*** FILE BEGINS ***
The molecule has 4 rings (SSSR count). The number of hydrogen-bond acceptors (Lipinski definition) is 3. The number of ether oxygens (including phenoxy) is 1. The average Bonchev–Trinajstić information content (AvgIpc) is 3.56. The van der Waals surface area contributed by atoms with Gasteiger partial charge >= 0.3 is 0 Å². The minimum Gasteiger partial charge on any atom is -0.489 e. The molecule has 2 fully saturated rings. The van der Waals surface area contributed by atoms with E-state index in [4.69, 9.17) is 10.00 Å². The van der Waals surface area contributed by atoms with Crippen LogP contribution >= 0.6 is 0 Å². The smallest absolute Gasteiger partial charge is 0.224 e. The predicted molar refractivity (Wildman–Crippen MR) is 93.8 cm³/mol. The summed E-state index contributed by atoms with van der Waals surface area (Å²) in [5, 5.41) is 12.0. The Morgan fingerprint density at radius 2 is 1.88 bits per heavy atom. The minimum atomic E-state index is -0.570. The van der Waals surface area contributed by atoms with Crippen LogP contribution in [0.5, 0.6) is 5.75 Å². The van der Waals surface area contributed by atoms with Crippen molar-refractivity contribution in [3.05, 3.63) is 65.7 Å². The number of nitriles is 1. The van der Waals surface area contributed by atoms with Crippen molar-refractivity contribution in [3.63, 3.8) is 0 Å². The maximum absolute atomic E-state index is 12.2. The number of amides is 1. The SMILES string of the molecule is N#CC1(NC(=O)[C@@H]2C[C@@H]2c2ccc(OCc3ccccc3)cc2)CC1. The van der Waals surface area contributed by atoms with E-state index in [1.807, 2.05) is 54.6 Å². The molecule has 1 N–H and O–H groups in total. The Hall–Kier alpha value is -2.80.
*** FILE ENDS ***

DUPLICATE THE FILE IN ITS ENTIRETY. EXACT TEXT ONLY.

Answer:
The molecule has 4 rings (SSSR count). The number of hydrogen-bond acceptors (Lipinski definition) is 3. The number of ether oxygens (including phenoxy) is 1. The average Bonchev–Trinajstić information content (AvgIpc) is 3.56. The van der Waals surface area contributed by atoms with Gasteiger partial charge >= 0.3 is 0 Å². The minimum Gasteiger partial charge on any atom is -0.489 e. The molecule has 2 fully saturated rings. The van der Waals surface area contributed by atoms with E-state index in [4.69, 9.17) is 10.00 Å². The van der Waals surface area contributed by atoms with Crippen LogP contribution >= 0.6 is 0 Å². The smallest absolute Gasteiger partial charge is 0.224 e. The predicted molar refractivity (Wildman–Crippen MR) is 93.8 cm³/mol. The summed E-state index contributed by atoms with van der Waals surface area (Å²) in [5, 5.41) is 12.0. The Morgan fingerprint density at radius 2 is 1.88 bits per heavy atom. The minimum atomic E-state index is -0.570. The van der Waals surface area contributed by atoms with Crippen LogP contribution in [0.5, 0.6) is 5.75 Å². The van der Waals surface area contributed by atoms with Crippen molar-refractivity contribution in [3.05, 3.63) is 65.7 Å². The number of nitriles is 1. The van der Waals surface area contributed by atoms with Crippen molar-refractivity contribution in [3.63, 3.8) is 0 Å². The maximum absolute atomic E-state index is 12.2. The number of amides is 1. The SMILES string of the molecule is N#CC1(NC(=O)[C@@H]2C[C@@H]2c2ccc(OCc3ccccc3)cc2)CC1. The van der Waals surface area contributed by atoms with E-state index in [1.807, 2.05) is 54.6 Å². The molecule has 1 N–H and O–H groups in total. The Hall–Kier alpha value is -2.80.